New UNI program provides content for math and science teachers

Posted on Sunday, April 14th, 2002

Cherin Lee, UNI assistant professor of biology and science education, (319) 273-2499
Catherine Miller, UNI assistant professor of mathematics, (319) 273-2935
Vicki Grimes, University Marketing & Public Relations, (319) 273-2761

CEDAR FALLS, Iowa -- It's a fact in schools nationwide: sometimes a biology teacher has to teach chemistry. And sometimes a chemistry teacher may have to teach biology. But where do they get the necessary knowledge?

Providing teachers with that content is the goal of the University of Northern Iowa's Science and Math Education Renewal Center (SMERC).

'If teachers are proficient in their content area, schools will be more likely to meet the achievement goals set down in their standards and benchmarks,' said Cherin Lee, UNI assistant professor of biology and science education, who co-directs the project with Catherine Miller, UNI assistant professor of mathematics.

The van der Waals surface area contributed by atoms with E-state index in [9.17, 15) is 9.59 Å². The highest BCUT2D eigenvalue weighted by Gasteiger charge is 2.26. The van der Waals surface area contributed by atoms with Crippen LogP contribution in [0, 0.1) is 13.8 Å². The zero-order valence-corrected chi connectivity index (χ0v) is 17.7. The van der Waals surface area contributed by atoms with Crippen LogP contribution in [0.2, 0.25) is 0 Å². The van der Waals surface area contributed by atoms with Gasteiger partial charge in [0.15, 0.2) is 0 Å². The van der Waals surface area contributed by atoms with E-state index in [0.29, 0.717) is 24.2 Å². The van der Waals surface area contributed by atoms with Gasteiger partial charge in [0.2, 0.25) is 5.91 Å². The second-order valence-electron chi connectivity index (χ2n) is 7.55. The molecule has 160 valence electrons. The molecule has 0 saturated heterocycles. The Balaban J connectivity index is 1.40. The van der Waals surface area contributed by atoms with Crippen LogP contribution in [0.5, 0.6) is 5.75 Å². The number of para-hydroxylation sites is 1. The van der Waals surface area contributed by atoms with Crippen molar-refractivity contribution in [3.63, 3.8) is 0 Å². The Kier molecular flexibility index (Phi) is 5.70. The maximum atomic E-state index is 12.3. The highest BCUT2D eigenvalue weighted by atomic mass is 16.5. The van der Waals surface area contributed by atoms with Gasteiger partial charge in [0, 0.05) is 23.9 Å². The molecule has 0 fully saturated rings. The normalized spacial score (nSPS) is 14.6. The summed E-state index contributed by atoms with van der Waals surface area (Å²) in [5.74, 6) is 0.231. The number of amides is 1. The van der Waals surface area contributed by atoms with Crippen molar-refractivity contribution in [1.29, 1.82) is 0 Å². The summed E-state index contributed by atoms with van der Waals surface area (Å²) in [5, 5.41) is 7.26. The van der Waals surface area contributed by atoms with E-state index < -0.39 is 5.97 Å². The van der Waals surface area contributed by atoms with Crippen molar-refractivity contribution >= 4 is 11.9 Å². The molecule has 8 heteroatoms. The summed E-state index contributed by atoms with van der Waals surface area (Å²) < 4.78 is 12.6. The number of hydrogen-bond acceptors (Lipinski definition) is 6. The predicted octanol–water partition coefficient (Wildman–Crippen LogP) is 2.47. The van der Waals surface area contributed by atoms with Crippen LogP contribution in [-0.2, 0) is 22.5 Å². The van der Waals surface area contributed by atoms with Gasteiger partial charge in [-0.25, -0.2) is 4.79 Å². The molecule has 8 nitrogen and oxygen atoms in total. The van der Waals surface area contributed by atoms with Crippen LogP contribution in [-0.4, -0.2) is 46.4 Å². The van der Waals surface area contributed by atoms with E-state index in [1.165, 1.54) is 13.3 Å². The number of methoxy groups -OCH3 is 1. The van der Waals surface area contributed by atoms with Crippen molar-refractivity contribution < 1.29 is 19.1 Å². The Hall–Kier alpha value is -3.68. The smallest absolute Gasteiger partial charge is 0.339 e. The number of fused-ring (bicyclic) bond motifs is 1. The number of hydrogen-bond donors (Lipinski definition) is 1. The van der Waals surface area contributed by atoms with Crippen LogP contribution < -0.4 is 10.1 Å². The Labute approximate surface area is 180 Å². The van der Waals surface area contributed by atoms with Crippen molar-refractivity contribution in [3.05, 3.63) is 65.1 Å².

Begun in the summer of 2001 with $500,000 in funds from the U.S. Department of Education, SMERC's mission is to provide professional development for K-12 math and science teachers.

Unlike many professional development programs for teachers, which focus on teaching methods, SMERC zeroes in on content. 'Finding content courses in the summer is difficult,' explained Lee, who also chairs the interdisciplinary Science Education Faculty at UNI. 'Many of the workshops offered for teachers during the summer focus on teaching methods.'

During the next two summers a Summer Physics Institute will be offered through SMERC for physics teachers who do not have a physics major or minor and are seeking a physics endorsement. The teachers will earn 12 hours of credit in physics over two summers.

Besides the Summer Physics Institute, SMERC is offering two elementary-school science workshops at UNI this summer, one in life science and one in physical science. These workshops will boost the content knowledge and comfort level of elementary teachers teaching science, according to Lee.

Although SMERC's main emphasis is on providing content for K-12 math and science teachers, the program also works to improve preparation for teachers in training. For example, this summer a Cooperative Teacher Collaborative will bring to campus secondary math and science teachers, who will help UNI faculty rework field experiences and methods courses in math and science.

Also, undergraduate teaching majors will meet once a week during the summer with a cohort of teachers enrolled in the master's program in Math for Middle Grades 4-8 so that the two groups can learn from each other.